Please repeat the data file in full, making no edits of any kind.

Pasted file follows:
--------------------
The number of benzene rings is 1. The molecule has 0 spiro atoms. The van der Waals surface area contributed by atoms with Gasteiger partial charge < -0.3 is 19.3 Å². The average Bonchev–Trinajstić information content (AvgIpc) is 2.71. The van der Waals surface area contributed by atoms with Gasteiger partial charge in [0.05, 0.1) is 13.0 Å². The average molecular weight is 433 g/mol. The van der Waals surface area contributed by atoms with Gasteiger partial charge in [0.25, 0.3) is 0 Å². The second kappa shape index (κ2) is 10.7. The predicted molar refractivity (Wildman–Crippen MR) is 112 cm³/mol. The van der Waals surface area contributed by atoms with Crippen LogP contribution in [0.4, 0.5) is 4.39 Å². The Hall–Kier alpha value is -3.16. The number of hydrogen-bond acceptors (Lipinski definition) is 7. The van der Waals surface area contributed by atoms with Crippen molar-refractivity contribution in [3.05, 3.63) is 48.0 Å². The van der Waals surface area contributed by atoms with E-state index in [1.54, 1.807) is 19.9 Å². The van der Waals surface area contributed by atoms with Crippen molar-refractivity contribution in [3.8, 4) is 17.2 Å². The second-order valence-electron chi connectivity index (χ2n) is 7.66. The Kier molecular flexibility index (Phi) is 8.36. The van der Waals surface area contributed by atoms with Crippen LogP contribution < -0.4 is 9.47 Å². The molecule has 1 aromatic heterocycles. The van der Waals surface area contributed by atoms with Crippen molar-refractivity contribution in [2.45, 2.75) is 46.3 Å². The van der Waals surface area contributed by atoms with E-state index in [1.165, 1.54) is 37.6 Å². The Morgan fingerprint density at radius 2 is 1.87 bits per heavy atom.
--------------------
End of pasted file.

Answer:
The number of benzene rings is 1. The molecule has 0 spiro atoms. The van der Waals surface area contributed by atoms with Gasteiger partial charge < -0.3 is 19.3 Å². The average Bonchev–Trinajstić information content (AvgIpc) is 2.71. The van der Waals surface area contributed by atoms with Gasteiger partial charge in [0.05, 0.1) is 13.0 Å². The average molecular weight is 433 g/mol. The van der Waals surface area contributed by atoms with Gasteiger partial charge in [0.25, 0.3) is 0 Å². The second kappa shape index (κ2) is 10.7. The predicted molar refractivity (Wildman–Crippen MR) is 112 cm³/mol. The van der Waals surface area contributed by atoms with Crippen LogP contribution in [0.4, 0.5) is 4.39 Å². The Hall–Kier alpha value is -3.16. The number of hydrogen-bond acceptors (Lipinski definition) is 7. The van der Waals surface area contributed by atoms with Crippen molar-refractivity contribution in [3.05, 3.63) is 48.0 Å². The van der Waals surface area contributed by atoms with E-state index in [1.54, 1.807) is 19.9 Å². The van der Waals surface area contributed by atoms with Crippen molar-refractivity contribution in [3.8, 4) is 17.2 Å². The second-order valence-electron chi connectivity index (χ2n) is 7.66. The Kier molecular flexibility index (Phi) is 8.36. The van der Waals surface area contributed by atoms with Crippen LogP contribution < -0.4 is 9.47 Å². The molecule has 1 aromatic heterocycles. The van der Waals surface area contributed by atoms with Crippen molar-refractivity contribution in [2.45, 2.75) is 46.3 Å². The van der Waals surface area contributed by atoms with E-state index in [1.165, 1.54) is 37.6 Å². The Morgan fingerprint density at radius 2 is 1.87 bits per heavy atom.